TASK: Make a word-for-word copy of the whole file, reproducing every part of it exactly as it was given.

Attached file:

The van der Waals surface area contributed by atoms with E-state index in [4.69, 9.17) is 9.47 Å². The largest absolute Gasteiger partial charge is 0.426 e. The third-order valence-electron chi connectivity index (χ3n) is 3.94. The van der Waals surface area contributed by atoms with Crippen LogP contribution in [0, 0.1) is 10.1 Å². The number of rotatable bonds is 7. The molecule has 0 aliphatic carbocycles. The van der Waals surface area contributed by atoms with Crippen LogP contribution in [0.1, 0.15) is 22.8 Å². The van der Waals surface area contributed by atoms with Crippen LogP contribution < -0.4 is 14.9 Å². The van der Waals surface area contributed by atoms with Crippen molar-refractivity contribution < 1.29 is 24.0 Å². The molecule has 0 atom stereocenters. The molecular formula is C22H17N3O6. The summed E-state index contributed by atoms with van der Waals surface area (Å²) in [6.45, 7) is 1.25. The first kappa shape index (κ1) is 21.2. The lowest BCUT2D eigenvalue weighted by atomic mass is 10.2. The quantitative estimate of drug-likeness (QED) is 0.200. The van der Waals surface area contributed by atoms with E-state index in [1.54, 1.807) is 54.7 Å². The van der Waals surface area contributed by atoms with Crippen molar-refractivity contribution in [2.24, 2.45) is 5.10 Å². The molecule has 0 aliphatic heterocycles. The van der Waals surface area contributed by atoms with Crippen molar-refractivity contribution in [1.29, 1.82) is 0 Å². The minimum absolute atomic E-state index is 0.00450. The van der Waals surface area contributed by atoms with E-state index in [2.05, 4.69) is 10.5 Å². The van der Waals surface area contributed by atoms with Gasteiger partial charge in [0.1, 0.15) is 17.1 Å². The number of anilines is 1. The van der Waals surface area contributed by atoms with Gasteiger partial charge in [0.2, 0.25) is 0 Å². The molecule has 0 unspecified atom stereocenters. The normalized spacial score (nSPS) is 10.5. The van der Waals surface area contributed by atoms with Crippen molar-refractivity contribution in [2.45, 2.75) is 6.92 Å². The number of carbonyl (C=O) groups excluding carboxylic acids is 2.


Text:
The van der Waals surface area contributed by atoms with E-state index in [4.69, 9.17) is 9.47 Å². The largest absolute Gasteiger partial charge is 0.426 e. The third-order valence-electron chi connectivity index (χ3n) is 3.94. The van der Waals surface area contributed by atoms with Crippen LogP contribution in [0, 0.1) is 10.1 Å². The number of rotatable bonds is 7. The molecule has 0 aliphatic carbocycles. The van der Waals surface area contributed by atoms with Crippen LogP contribution in [0.1, 0.15) is 22.8 Å². The van der Waals surface area contributed by atoms with Crippen LogP contribution < -0.4 is 14.9 Å². The van der Waals surface area contributed by atoms with Crippen molar-refractivity contribution < 1.29 is 24.0 Å². The molecule has 0 atom stereocenters. The molecular formula is C22H17N3O6. The summed E-state index contributed by atoms with van der Waals surface area (Å²) in [6.45, 7) is 1.25. The first kappa shape index (κ1) is 21.2. The lowest BCUT2D eigenvalue weighted by atomic mass is 10.2. The quantitative estimate of drug-likeness (QED) is 0.200. The van der Waals surface area contributed by atoms with E-state index in [1.54, 1.807) is 54.7 Å². The van der Waals surface area contributed by atoms with Crippen molar-refractivity contribution in [2.24, 2.45) is 5.10 Å². The molecule has 0 aliphatic heterocycles. The van der Waals surface area contributed by atoms with Crippen molar-refractivity contribution in [1.29, 1.82) is 0 Å². The minimum absolute atomic E-state index is 0.00450. The van der Waals surface area contributed by atoms with E-state index in [2.05, 4.69) is 10.5 Å². The van der Waals surface area contributed by atoms with Gasteiger partial charge in [0.1, 0.15) is 17.1 Å². The number of anilines is 1. The van der Waals surface area contributed by atoms with Gasteiger partial charge in [0.2, 0.25) is 0 Å². The molecule has 0 unspecified atom stereocenters. The normalized spacial score (nSPS) is 10.5. The van der Waals surface area contributed by atoms with Crippen molar-refractivity contribution in [2.45, 2.75) is 6.92 Å². The number of carbonyl (C=O) groups excluding carboxylic acids is 2.